I’ve been thinking about fidelity and granularity in RPG systems again, specifically the virtues of high fidelity, high granularity systems (such as, say, Basic Roleplaying) versus broad-stroke, low fidelity systems such as FATE.
For a long time the trend has been towards simpler and simpler systems.
Low fidelity systems are – generally speaking – quick and easy to play and fit better into the increasingly rushed schedules and limited time of an ageing audience for RPGs. There’s less note taking, less dice rolling, combat moves more swiftly and unified systems make the games easier to learn, all positives.
On the downside, low fidelity systems mean that there’s little granularity. A small difference in the game’s statistics makes a big difference to a result. If your game is based on a 1-6 roll, for example, then a +1 bonus makes a difference of almost 17%, which is huge. Low fidelity systems also tend to lack meaningful capacity for customisation and for differentiation between one character and another. They also tend to have limited capacity for growth, meaning that long term games tend to break down much more quickly.
High fidelity systems with high granularity allow for high degrees of customisations and meaningful – if small – differentiation between characters. In a percentile system – for example – a single point bonus is only a 1% difference, which is probably as much of a scale as you’d want to go for. Characters can fine tune their equipment and situations to squeeze out every possible bonus, however small, and see a return on that investment in results. For tech-heads, car fanatics and gun-nuts this kind of fine tuning can be immensely satisfying and knowing that recalibrating your sights between each combat makes a real difference can also encourage players towards more simulationist, ‘realistic’ play.
The problem with high fidelity systems is that they tend to be slow and fiddly. Even basic arithmetic slows down with larger numbers and the more realistic the system the more there is to remember, the more special conditions, special rules and so on you have to worry about. This can happen with low fidelity systems too as special conditions and abilities proliferate, but it is more of an inherent problem within high fidelity game systems from the get go. Even without any special additional rules or exceptions.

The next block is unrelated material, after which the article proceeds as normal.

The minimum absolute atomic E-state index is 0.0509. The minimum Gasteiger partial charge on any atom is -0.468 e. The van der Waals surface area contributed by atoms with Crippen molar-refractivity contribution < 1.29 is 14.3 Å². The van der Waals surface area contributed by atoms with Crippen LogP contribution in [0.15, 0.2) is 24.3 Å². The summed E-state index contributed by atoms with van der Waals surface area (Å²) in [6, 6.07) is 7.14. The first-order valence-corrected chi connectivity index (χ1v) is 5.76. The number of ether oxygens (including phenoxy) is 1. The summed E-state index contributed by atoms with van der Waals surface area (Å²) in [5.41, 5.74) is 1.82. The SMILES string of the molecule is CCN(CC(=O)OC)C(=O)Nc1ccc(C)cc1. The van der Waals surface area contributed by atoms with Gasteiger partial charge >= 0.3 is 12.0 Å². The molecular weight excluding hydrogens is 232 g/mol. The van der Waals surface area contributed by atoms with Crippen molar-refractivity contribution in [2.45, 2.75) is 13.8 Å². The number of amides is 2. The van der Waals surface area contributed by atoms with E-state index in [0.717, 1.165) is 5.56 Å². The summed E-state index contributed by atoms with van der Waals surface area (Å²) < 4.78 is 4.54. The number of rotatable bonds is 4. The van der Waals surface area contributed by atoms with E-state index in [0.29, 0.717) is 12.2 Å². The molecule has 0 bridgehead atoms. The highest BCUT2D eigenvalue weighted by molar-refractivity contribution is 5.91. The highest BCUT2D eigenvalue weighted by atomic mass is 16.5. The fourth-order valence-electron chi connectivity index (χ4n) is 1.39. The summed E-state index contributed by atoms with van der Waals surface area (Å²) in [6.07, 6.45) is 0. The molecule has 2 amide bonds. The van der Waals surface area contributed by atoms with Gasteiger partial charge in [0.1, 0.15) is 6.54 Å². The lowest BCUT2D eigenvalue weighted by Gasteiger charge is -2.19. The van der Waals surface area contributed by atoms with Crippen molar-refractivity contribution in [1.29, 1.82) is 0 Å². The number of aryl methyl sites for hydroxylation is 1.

Another issue is that we’re bound to our dice. If we want a realistic probability curve then, ideally, we want to use two dice and to combine their numbers.
EG: 2d6 will produce the following curve of results.
While a single dice roll returns a flat probability level.
In general a single dice is a good bet for a game of heroic adventure where you can fail or win big at the roll of a single die, while a combined dice roll is better for more gritty and realistic games. FATE throws a spanner into that theory, but that’s more about characters being reliably awesome at what they do I think.
High fidelity comes with using large dice, but the largest dice available to us is the d100 and using combined results at that level simply isn’t practical. Computers are simply better at handling that kind of thing invisibly and out of the way while the usual role-playing, tabletop situation retains the edge for more improvisational and less fiddly gaming of a more narrative and heroic bent.
Given that we now live in a world where everyone is carrying computers around with them all the time, are we truly limited by the shapes of physical dice?
Could we use random number generators of custom values to roll and combine ‘dice’ with any number of sides to give us a truly random range?
Suppose we had a system with infinite, potential, range but based around a 1-100 scale and where a score of fifty was needed for an average success.
Suppose Joe is at the firing range with a 9mm pistol, but has never, ever used one before. He has a Hand-Eye of 62/100 and a Pistol Skill of 5 – he’s only played a few video games.
The Glock 17 he’s firing has an effective range of 50 metres (+50 skill) and he’s shooting at a range of 15 yards (-15 skill). He’s taking his time to carefully aim (+6 stat) and is using the iron sights (+1 Skill).
His final rolling dice are d68+d41. The results? 4+30=34. A miss. He manages, somehow, to miss the target completely. Probably clipping the edge of the target.
He takes a breath and takes a second shot, with instruction from a firing instructor with a skill/stat combo in teaching of 100, giving +10.
This time he’s rolling d68+d51. The results? 20+25=45, a miss again, but better.
A third shot. d68+d51. The results? 51+47=98. A good, solid hit, good enough to hit the ‘X’ in the centre of the target – though more by luck than judgement. His average, reliable shot at this range would be around 60. Good enough to hit the ‘8’ band on the target with some success.
For high fidelity systems, the possibility of rolling a dN and doing it in combination, could allow for a renaissance in systems with granularity and where small differences in weapons, equipment and training can matter. The trick will be stopping it getting too complex and creating paperwork that counters the possible advantages.